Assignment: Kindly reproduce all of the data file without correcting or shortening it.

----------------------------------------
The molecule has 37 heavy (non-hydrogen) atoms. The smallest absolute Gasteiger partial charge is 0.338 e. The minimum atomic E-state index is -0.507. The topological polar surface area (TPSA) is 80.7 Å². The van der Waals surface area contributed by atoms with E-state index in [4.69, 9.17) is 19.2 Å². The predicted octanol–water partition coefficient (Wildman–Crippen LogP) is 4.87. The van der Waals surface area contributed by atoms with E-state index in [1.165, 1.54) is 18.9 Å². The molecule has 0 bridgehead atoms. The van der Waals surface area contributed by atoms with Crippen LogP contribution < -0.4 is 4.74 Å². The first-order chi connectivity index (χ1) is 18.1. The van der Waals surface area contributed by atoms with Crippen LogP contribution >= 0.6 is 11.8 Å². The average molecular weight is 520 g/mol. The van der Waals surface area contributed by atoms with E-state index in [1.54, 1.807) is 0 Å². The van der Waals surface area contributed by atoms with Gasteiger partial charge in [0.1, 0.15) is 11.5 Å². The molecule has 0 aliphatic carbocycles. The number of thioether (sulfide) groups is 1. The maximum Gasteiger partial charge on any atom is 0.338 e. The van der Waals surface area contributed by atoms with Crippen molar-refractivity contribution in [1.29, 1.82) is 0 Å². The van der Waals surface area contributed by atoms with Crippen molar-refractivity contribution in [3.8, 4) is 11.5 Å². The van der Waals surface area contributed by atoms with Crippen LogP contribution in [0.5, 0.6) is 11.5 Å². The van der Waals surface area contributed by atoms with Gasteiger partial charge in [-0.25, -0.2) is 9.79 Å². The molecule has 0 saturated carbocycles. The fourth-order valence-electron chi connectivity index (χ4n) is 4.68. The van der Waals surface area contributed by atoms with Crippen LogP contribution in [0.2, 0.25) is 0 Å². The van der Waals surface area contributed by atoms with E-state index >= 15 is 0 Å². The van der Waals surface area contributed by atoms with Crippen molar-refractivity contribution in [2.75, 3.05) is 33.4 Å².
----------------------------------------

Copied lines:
The molecule has 37 heavy (non-hydrogen) atoms. The smallest absolute Gasteiger partial charge is 0.338 e. The minimum atomic E-state index is -0.507. The topological polar surface area (TPSA) is 80.7 Å². The van der Waals surface area contributed by atoms with E-state index in [4.69, 9.17) is 19.2 Å². The predicted octanol–water partition coefficient (Wildman–Crippen LogP) is 4.87. The van der Waals surface area contributed by atoms with E-state index in [1.165, 1.54) is 18.9 Å². The molecule has 0 bridgehead atoms. The van der Waals surface area contributed by atoms with Crippen LogP contribution < -0.4 is 4.74 Å². The first-order chi connectivity index (χ1) is 18.1. The van der Waals surface area contributed by atoms with Crippen LogP contribution >= 0.6 is 11.8 Å². The average molecular weight is 520 g/mol. The van der Waals surface area contributed by atoms with E-state index in [1.54, 1.807) is 0 Å². The van der Waals surface area contributed by atoms with Gasteiger partial charge in [0.1, 0.15) is 11.5 Å². The molecule has 0 aliphatic carbocycles. The number of thioether (sulfide) groups is 1. The maximum Gasteiger partial charge on any atom is 0.338 e. The van der Waals surface area contributed by atoms with Crippen molar-refractivity contribution in [1.29, 1.82) is 0 Å². The van der Waals surface area contributed by atoms with Crippen molar-refractivity contribution in [3.8, 4) is 11.5 Å². The van der Waals surface area contributed by atoms with Crippen LogP contribution in [0.5, 0.6) is 11.5 Å². The van der Waals surface area contributed by atoms with Gasteiger partial charge in [-0.25, -0.2) is 9.79 Å². The molecule has 0 saturated carbocycles. The fourth-order valence-electron chi connectivity index (χ4n) is 4.68. The van der Waals surface area contributed by atoms with Crippen LogP contribution in [0.2, 0.25) is 0 Å². The van der Waals surface area contributed by atoms with E-state index >= 15 is 0 Å². The van der Waals surface area contributed by atoms with Crippen molar-refractivity contribution in [2.75, 3.05) is 33.4 Å².